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Discussion Starter · #1 ·
I had a very strong hive swarm on the the 21st. I was able to capture and place in a deep box with old comb and some honey/ pollen frames. It was my first swarm capture, and the box is looking good, the queen is already laying and overall the hive looks like it will take. Yesterday (3/29), I came home to two more large swarms from what I think was the original hive, although it still has a nice population. I again was able to capture both groups of bees (one three times the size of the other, both within 10 yards of each other). I jumped into my hive (with my daughter's assistance) to evaluate.
Original hive no laying queen but MANY queen cells. We decided to place at least one of these frames into each of the captured swarm boxes.. Help me all......, good move or is there something else I should be looking for?

Jim the cook.
 

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The original swarm was probably the old queen. The new ones could be mating flights from hatched queen cells. Are you sure all the queen cells are viable, no holes in the side. Did you find a queen in either new swarm. Lets us know what happens tommorow.

Depending on your goals you could split out all of the queen cells into nucs. Just make sure you leave a few in the original hive too.
 

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Discussion Starter · #3 ·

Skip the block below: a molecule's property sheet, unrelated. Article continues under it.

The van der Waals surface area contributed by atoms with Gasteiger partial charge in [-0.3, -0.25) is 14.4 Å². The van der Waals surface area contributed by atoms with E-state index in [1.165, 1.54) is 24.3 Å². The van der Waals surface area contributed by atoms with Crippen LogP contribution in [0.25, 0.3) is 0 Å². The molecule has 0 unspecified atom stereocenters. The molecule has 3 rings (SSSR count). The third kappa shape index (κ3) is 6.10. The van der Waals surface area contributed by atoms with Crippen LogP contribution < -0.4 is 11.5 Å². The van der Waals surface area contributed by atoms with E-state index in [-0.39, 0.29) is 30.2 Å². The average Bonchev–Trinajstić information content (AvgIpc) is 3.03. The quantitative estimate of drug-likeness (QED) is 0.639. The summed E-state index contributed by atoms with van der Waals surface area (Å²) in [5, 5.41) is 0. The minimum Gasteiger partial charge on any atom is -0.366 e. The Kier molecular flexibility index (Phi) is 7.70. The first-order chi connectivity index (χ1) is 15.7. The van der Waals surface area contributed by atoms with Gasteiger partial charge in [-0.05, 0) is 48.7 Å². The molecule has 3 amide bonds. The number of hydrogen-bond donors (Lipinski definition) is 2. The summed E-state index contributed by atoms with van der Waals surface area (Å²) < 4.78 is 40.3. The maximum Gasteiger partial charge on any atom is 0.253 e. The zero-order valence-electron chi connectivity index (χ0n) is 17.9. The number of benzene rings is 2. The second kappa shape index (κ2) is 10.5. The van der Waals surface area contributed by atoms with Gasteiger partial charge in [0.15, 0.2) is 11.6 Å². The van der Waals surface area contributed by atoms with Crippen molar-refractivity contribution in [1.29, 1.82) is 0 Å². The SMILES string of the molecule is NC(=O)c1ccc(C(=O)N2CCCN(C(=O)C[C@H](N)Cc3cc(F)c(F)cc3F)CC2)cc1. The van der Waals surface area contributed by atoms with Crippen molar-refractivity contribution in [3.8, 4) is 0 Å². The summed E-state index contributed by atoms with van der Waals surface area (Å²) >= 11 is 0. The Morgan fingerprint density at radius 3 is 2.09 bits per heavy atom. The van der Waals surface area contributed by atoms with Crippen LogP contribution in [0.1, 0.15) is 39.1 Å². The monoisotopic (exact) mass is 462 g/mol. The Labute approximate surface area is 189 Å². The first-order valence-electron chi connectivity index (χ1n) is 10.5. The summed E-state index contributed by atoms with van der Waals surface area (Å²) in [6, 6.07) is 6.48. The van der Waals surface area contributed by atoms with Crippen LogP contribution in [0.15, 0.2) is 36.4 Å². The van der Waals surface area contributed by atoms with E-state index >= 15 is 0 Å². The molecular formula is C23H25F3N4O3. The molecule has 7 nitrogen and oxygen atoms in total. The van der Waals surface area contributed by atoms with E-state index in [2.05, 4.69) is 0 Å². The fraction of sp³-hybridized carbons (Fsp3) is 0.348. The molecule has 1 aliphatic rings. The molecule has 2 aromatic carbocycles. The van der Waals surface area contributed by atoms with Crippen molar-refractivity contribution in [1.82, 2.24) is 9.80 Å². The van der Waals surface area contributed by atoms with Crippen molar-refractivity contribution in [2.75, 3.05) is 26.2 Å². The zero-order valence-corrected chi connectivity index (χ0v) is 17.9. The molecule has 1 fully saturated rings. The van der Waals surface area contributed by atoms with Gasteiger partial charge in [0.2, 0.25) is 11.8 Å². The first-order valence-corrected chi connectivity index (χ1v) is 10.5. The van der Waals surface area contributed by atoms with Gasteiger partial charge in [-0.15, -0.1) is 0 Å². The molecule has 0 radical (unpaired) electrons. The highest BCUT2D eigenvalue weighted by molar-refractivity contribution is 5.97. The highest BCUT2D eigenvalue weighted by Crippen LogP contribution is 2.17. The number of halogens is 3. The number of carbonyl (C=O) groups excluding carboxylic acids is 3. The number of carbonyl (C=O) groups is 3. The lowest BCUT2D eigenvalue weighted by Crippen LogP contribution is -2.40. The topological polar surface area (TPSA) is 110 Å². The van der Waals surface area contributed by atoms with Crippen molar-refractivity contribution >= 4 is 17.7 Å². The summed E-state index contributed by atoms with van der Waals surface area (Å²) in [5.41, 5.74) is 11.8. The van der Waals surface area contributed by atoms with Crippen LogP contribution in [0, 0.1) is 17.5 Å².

We did leave numerous queen cells in the original hive. I'll be checking on the boxes in the next couple of days, as the weather is now beginning to actually turn spring like! We didn't check for holes in the sides of the cells, just made sure they were still capped. If we need to we can always re-combine the two swarms into one hive and requeen...

thanks for the heads up, I'll not forget to look for Puncture holes in the side of queen cells now, as an indication of a hatched queen removing all of her competition!
 

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most likely the two second swarms were virgin queen swarms....I would just hive them and wait for all of the hives to work it out!

Nature just gave you a great increase!
 

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Discussion Starter · #5 ·
I have them in boxes with a combination of old comb, and new foundation, plus we pulled one frame of brood for each from our "alpha" hive, and place in each box. So I'm waiting to see what happens.

Worse case, if there is not a laying queen in the next few weeks, I'll combine and re-queen.
 

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I have them in boxes with a combination of old comb, and new foundation, plus we pulled one frame of brood for each from our "alpha" hive, and place in each box. So I'm waiting to see what happens.

Worse case, if there is not a laying queen in the next few weeks, I'll combine and re-queen.
Good Plan!
 
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